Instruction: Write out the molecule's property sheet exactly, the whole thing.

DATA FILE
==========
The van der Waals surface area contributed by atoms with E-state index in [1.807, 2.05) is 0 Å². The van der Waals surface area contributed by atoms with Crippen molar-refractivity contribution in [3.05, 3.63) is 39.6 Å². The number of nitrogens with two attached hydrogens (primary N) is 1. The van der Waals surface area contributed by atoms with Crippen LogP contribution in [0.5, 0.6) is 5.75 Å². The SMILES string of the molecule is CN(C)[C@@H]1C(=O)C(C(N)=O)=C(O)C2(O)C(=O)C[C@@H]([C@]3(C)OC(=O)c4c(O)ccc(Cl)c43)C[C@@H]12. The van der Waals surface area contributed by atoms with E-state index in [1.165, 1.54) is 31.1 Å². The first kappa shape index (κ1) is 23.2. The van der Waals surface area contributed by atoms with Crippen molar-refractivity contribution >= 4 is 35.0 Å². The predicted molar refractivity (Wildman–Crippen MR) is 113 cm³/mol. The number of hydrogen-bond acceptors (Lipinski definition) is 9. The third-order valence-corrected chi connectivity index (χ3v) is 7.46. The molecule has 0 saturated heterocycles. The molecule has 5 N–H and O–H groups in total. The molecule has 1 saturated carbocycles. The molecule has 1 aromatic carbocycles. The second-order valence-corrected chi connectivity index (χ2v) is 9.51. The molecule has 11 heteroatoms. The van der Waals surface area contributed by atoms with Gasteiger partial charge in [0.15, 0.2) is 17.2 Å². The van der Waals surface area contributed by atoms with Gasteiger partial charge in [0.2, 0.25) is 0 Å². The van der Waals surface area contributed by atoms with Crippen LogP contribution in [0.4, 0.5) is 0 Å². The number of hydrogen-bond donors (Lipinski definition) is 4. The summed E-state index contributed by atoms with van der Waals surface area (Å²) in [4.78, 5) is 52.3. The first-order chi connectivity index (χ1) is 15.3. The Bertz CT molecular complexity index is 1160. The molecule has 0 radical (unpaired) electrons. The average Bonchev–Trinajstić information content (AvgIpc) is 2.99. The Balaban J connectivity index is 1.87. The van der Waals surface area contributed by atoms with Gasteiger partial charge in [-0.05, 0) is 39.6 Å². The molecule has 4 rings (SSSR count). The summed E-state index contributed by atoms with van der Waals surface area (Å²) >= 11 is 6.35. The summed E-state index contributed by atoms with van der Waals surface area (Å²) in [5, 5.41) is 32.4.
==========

The van der Waals surface area contributed by atoms with E-state index in [1.807, 2.05) is 0 Å². The van der Waals surface area contributed by atoms with Crippen molar-refractivity contribution in [3.05, 3.63) is 39.6 Å². The number of nitrogens with two attached hydrogens (primary N) is 1. The van der Waals surface area contributed by atoms with Crippen LogP contribution in [0.5, 0.6) is 5.75 Å². The SMILES string of the molecule is CN(C)[C@@H]1C(=O)C(C(N)=O)=C(O)C2(O)C(=O)C[C@@H]([C@]3(C)OC(=O)c4c(O)ccc(Cl)c43)C[C@@H]12. The van der Waals surface area contributed by atoms with E-state index in [1.165, 1.54) is 31.1 Å². The first kappa shape index (κ1) is 23.2. The van der Waals surface area contributed by atoms with Crippen molar-refractivity contribution >= 4 is 35.0 Å². The predicted molar refractivity (Wildman–Crippen MR) is 113 cm³/mol. The number of hydrogen-bond acceptors (Lipinski definition) is 9. The third-order valence-corrected chi connectivity index (χ3v) is 7.46. The molecule has 0 saturated heterocycles. The molecule has 5 N–H and O–H groups in total. The molecule has 1 saturated carbocycles. The molecule has 1 aromatic carbocycles. The second-order valence-corrected chi connectivity index (χ2v) is 9.51. The molecule has 11 heteroatoms. The van der Waals surface area contributed by atoms with Gasteiger partial charge in [0.15, 0.2) is 17.2 Å². The van der Waals surface area contributed by atoms with Gasteiger partial charge in [0.2, 0.25) is 0 Å². The van der Waals surface area contributed by atoms with Crippen LogP contribution in [0.4, 0.5) is 0 Å². The number of hydrogen-bond donors (Lipinski definition) is 4. The summed E-state index contributed by atoms with van der Waals surface area (Å²) in [4.78, 5) is 52.3. The first-order chi connectivity index (χ1) is 15.3. The Bertz CT molecular complexity index is 1160. The molecule has 0 radical (unpaired) electrons. The average Bonchev–Trinajstić information content (AvgIpc) is 2.99. The Balaban J connectivity index is 1.87. The van der Waals surface area contributed by atoms with Gasteiger partial charge in [-0.05, 0) is 39.6 Å². The molecule has 4 rings (SSSR count). The summed E-state index contributed by atoms with van der Waals surface area (Å²) >= 11 is 6.35. The summed E-state index contributed by atoms with van der Waals surface area (Å²) in [5, 5.41) is 32.4.